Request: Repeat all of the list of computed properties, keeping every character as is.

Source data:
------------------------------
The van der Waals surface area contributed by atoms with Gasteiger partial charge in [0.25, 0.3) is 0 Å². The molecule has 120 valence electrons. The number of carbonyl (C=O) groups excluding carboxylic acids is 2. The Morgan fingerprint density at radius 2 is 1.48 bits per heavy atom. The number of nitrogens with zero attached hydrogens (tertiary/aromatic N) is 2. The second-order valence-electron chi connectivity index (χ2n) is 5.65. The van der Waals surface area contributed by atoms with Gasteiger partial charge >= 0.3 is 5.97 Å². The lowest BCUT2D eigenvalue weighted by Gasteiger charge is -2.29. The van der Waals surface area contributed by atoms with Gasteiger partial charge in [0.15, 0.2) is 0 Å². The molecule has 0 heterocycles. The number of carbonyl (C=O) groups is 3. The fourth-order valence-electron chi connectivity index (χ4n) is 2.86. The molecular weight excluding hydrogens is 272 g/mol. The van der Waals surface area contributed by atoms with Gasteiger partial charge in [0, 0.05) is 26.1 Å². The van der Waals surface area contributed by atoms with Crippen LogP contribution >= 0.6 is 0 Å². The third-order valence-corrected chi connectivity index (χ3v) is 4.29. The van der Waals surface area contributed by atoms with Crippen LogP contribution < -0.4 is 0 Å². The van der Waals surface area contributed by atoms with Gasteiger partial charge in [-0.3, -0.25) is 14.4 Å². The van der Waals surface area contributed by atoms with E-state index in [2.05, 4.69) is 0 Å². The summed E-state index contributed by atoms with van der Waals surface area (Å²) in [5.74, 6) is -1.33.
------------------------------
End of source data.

The van der Waals surface area contributed by atoms with Gasteiger partial charge in [0.25, 0.3) is 0 Å². The molecule has 120 valence electrons. The number of carbonyl (C=O) groups excluding carboxylic acids is 2. The Morgan fingerprint density at radius 2 is 1.48 bits per heavy atom. The number of nitrogens with zero attached hydrogens (tertiary/aromatic N) is 2. The second-order valence-electron chi connectivity index (χ2n) is 5.65. The van der Waals surface area contributed by atoms with Gasteiger partial charge >= 0.3 is 5.97 Å². The lowest BCUT2D eigenvalue weighted by Gasteiger charge is -2.29. The van der Waals surface area contributed by atoms with Gasteiger partial charge in [0.15, 0.2) is 0 Å². The molecule has 0 heterocycles. The number of carbonyl (C=O) groups is 3. The fourth-order valence-electron chi connectivity index (χ4n) is 2.86. The molecular weight excluding hydrogens is 272 g/mol. The van der Waals surface area contributed by atoms with Gasteiger partial charge in [0, 0.05) is 26.1 Å². The van der Waals surface area contributed by atoms with Crippen LogP contribution >= 0.6 is 0 Å². The third-order valence-corrected chi connectivity index (χ3v) is 4.29. The van der Waals surface area contributed by atoms with Crippen LogP contribution < -0.4 is 0 Å². The van der Waals surface area contributed by atoms with Gasteiger partial charge in [-0.3, -0.25) is 14.4 Å². The van der Waals surface area contributed by atoms with E-state index in [2.05, 4.69) is 0 Å². The summed E-state index contributed by atoms with van der Waals surface area (Å²) in [5.74, 6) is -1.33.